During the Madison Heights Memorial Day memorial service in 2019, Norm Maudlin, senior vice commander of VFW District V, escorts Gold Star Mother Jean Linville in the laying of the wreaths. This year’s memorial service will be held at Madison Heights City Hall May 29.

During the Madison Heights Memorial Day memorial service in 2019, Norm Maudlin, senior vice commander of VFW District V, escorts Gold Star Mother Jean Linville in the laying of the wreaths. This year’s memorial service will be held at Madison Heights City Hall May 29.

File photo by Patricia O’Blenes


Date announced for memorial service in Madison Heights

Memorial Day parade canceled due to pandemic

By: Andy Kozlowski | Madison - Park News | Published May 26, 2021

MADISON HEIGHTS — The Memorial Day parade will not take place this year in the city of Madison Heights, out of an abundance of caution over the pandemic. But there will still be a memorial service to pay respects to those who died serving in the military and those who continue to serve.

The event will take place at 10 a.m. Saturday, May 29, at the gazebo in front of Madison Heights City Hall, 300 W. 13 Mile Road, near the corner of John R Road. People can drive in and listen from their cars through the radio. A limited number of presenters will be socially distanced throughout the services.

According to Laurie Geralds, a member of the Parade Committee, highlights will include a flag ceremony, remarks from the mayor and the VFW, the reading of names of residents lost during active duty, the laying of wreaths at city memorials, taps, and a Wall of Heroes photo board.

Veterans and active military attendees are invited to RSVP by emailing mhparade@gmail.com.

The mayor and several members of the City Council replied to emails asking for their thoughts on the city’s Memorial Day traditions.

“It is our duty as Americans to support the families of every service member as they sacrifice being without their loved ones, in some cases forever,” said Madison Heights Mayor Roslyn Grafstein. “Our servicemen and women are courageous and selfless individuals who risk their lives for freedom. The cost of freedom is high, and too often, the ultimate sacrifice is made.

“The Memorial Day service and remembrance is a way in which we can thank their loved ones for the sacrifices made on our behalf,” she said. “If you cannot participate in a Memorial Day service this year, at some point on Memorial Day please take a moment and truly consider those who gave their lives so we can be free.”

Madison Heights Mayor Pro Tem David Soltis said he would’ve liked to see the parade go on, with people wearing masks unless fully vaccinated. He noted that the decision to cancel the parade was made prior to the latest guidelines from the Centers for Disease Control and Prevention.

That being said, “These have been quite the memorial services,” Soltis said of the tradition. “It really touches the heart to remember all veterans, especially those who made the ultimate sacrifice. It’s a very solemn experience. We as a community must never forget those who did give their life for this country and our community.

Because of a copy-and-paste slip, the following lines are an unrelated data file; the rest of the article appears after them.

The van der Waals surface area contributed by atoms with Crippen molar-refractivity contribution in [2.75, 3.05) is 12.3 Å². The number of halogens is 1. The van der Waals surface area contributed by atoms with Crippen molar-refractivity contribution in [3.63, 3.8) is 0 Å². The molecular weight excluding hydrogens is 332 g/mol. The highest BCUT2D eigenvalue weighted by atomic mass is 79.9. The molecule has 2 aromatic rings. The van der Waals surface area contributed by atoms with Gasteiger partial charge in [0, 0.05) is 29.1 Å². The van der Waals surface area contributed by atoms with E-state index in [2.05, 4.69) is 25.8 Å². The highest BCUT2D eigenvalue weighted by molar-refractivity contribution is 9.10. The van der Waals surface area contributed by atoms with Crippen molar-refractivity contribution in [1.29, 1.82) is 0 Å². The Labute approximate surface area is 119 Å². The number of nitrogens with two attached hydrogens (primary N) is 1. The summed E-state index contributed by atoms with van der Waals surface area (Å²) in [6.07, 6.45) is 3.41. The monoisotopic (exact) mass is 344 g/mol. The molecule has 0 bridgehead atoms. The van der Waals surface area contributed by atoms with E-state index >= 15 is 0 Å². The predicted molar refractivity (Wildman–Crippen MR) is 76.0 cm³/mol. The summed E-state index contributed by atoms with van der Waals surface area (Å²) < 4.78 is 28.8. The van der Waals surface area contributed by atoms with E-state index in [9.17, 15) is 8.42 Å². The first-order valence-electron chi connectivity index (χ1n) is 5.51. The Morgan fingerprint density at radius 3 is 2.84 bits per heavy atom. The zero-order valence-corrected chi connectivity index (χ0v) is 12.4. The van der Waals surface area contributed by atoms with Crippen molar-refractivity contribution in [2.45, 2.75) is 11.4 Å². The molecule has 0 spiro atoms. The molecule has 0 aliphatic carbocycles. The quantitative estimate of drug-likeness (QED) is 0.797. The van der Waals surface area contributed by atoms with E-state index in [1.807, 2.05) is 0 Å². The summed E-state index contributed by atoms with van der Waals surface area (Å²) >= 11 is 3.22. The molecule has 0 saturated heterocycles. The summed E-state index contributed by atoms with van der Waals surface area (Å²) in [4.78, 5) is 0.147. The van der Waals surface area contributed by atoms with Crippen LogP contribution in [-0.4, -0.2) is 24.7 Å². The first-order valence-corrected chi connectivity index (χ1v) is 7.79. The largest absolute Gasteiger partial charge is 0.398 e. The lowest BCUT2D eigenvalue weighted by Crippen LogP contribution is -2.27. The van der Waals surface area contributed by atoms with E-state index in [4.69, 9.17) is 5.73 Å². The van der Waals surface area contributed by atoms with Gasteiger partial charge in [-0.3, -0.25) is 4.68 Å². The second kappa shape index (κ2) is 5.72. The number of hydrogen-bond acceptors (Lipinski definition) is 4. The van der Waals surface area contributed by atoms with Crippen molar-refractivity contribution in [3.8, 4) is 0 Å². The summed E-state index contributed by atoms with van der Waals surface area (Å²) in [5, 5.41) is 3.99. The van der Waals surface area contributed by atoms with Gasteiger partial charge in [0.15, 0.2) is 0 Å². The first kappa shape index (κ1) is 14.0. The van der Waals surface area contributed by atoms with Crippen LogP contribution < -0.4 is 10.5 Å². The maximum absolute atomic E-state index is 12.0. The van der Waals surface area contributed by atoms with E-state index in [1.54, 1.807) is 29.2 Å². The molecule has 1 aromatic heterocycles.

“Our memorial service is hands down the best one around,” he said. “I am so proud of all the work that citizens have consistently contributed to this event. They should be acknowledged and congratulated for it. It’s an example how this community comes together for the betterment of all.”

Madison Heights City Councilman Robert Corbett said the memorial service demonstrates “the strength and enduring character of small towns across our country, and most especially here in Madison Heights,” noting it pays tribute to those who gave their lives for others.

“Right here in our town, many young people went off to war to protect us here in the streets and meeting places of Madison Heights. And some of our sons and daughters were called upon to sacrifice their tomorrows to ensure the rest of us would know peace and the love of our families,” Corbett said. “Certainly the need to cancel the parade and certain aspects of the commemorative program is necessary for health and safety of the residents. But confidently we hope that this will be one of the last times that this pandemic will intrude itself into the life of our community.”

Madison Heights City Councilman Mark Bliss said he’s been walking in the parade since he was a child, and he has missed it this year and last.

“It is part of our community’s foundation to come together and collectively recognize that freedom isn’t free. It’s who we are as a city to honor our fallen heroes, and I’m sure that all of our residents are looking forward to the parade coming back next year,” Bliss said. “I know I am.”

He also said the Parade Committee should be recognized as a vital piece of the city’s history.

“They saved the parade at the height of the recession, and they continue to make it the event that all of us longtime residents remember it as,” Bliss said. “It’s through their efforts that my children have the opportunity to make the same memories, and gain the same understanding as I did. They are an incredible group of volunteers, and I truly appreciate their hard work.”